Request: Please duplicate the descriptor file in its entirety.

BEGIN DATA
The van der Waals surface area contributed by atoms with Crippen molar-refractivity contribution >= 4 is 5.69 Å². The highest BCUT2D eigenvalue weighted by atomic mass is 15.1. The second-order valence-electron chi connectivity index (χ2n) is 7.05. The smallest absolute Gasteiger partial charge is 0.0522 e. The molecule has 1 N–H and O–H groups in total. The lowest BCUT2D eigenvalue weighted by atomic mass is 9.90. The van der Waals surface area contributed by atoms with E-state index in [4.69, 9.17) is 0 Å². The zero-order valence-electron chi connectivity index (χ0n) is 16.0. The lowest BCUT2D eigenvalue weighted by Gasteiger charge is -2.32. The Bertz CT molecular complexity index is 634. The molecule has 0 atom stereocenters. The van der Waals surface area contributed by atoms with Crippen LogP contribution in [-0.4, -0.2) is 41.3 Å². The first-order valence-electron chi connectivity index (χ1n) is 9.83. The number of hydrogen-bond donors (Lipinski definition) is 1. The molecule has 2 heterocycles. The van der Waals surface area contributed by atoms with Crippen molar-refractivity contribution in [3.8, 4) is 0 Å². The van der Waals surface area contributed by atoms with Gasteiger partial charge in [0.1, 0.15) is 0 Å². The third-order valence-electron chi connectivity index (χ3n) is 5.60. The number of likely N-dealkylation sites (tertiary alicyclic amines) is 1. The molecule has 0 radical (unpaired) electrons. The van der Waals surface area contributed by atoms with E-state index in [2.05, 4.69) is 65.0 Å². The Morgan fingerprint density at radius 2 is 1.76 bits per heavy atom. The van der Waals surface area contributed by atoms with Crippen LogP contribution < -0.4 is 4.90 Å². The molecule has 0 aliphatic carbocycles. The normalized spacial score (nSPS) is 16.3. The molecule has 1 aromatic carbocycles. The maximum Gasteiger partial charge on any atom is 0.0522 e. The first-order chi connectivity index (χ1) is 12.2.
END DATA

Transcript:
The van der Waals surface area contributed by atoms with Crippen molar-refractivity contribution >= 4 is 5.69 Å². The highest BCUT2D eigenvalue weighted by atomic mass is 15.1. The second-order valence-electron chi connectivity index (χ2n) is 7.05. The smallest absolute Gasteiger partial charge is 0.0522 e. The molecule has 1 N–H and O–H groups in total. The lowest BCUT2D eigenvalue weighted by atomic mass is 9.90. The van der Waals surface area contributed by atoms with E-state index in [4.69, 9.17) is 0 Å². The zero-order valence-electron chi connectivity index (χ0n) is 16.0. The lowest BCUT2D eigenvalue weighted by Gasteiger charge is -2.32. The Bertz CT molecular complexity index is 634. The molecule has 0 atom stereocenters. The van der Waals surface area contributed by atoms with Crippen LogP contribution in [-0.4, -0.2) is 41.3 Å². The first-order valence-electron chi connectivity index (χ1n) is 9.83. The number of hydrogen-bond donors (Lipinski definition) is 1. The molecule has 2 heterocycles. The van der Waals surface area contributed by atoms with Crippen molar-refractivity contribution in [3.8, 4) is 0 Å². The van der Waals surface area contributed by atoms with Gasteiger partial charge in [0.1, 0.15) is 0 Å². The third-order valence-electron chi connectivity index (χ3n) is 5.60. The number of likely N-dealkylation sites (tertiary alicyclic amines) is 1. The molecule has 0 radical (unpaired) electrons. The van der Waals surface area contributed by atoms with E-state index in [2.05, 4.69) is 65.0 Å². The Morgan fingerprint density at radius 2 is 1.76 bits per heavy atom. The van der Waals surface area contributed by atoms with Crippen LogP contribution < -0.4 is 4.90 Å². The molecule has 0 aliphatic carbocycles. The normalized spacial score (nSPS) is 16.3. The molecule has 1 aromatic carbocycles. The maximum Gasteiger partial charge on any atom is 0.0522 e. The first-order chi connectivity index (χ1) is 12.2.